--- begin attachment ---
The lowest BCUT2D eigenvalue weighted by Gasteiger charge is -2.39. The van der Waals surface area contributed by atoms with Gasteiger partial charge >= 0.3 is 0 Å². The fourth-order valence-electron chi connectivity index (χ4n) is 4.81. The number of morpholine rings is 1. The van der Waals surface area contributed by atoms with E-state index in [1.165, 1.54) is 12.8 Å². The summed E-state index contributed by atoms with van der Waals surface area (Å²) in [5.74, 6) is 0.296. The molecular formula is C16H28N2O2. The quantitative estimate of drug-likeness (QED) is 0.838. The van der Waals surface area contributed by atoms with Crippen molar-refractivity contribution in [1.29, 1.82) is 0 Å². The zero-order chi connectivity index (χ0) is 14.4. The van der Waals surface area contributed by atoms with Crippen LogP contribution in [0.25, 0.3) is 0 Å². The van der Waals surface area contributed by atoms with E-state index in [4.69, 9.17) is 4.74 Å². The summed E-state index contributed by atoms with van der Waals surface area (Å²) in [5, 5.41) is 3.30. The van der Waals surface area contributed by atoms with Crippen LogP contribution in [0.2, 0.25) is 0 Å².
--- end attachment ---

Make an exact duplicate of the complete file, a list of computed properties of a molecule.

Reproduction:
The lowest BCUT2D eigenvalue weighted by Gasteiger charge is -2.39. The van der Waals surface area contributed by atoms with Gasteiger partial charge >= 0.3 is 0 Å². The fourth-order valence-electron chi connectivity index (χ4n) is 4.81. The number of morpholine rings is 1. The van der Waals surface area contributed by atoms with E-state index in [1.165, 1.54) is 12.8 Å². The summed E-state index contributed by atoms with van der Waals surface area (Å²) in [5.74, 6) is 0.296. The molecular formula is C16H28N2O2. The quantitative estimate of drug-likeness (QED) is 0.838. The van der Waals surface area contributed by atoms with Crippen molar-refractivity contribution in [1.29, 1.82) is 0 Å². The zero-order chi connectivity index (χ0) is 14.4. The van der Waals surface area contributed by atoms with Crippen LogP contribution in [0.25, 0.3) is 0 Å². The van der Waals surface area contributed by atoms with E-state index in [4.69, 9.17) is 4.74 Å². The summed E-state index contributed by atoms with van der Waals surface area (Å²) in [5, 5.41) is 3.30. The van der Waals surface area contributed by atoms with Crippen LogP contribution in [0.2, 0.25) is 0 Å².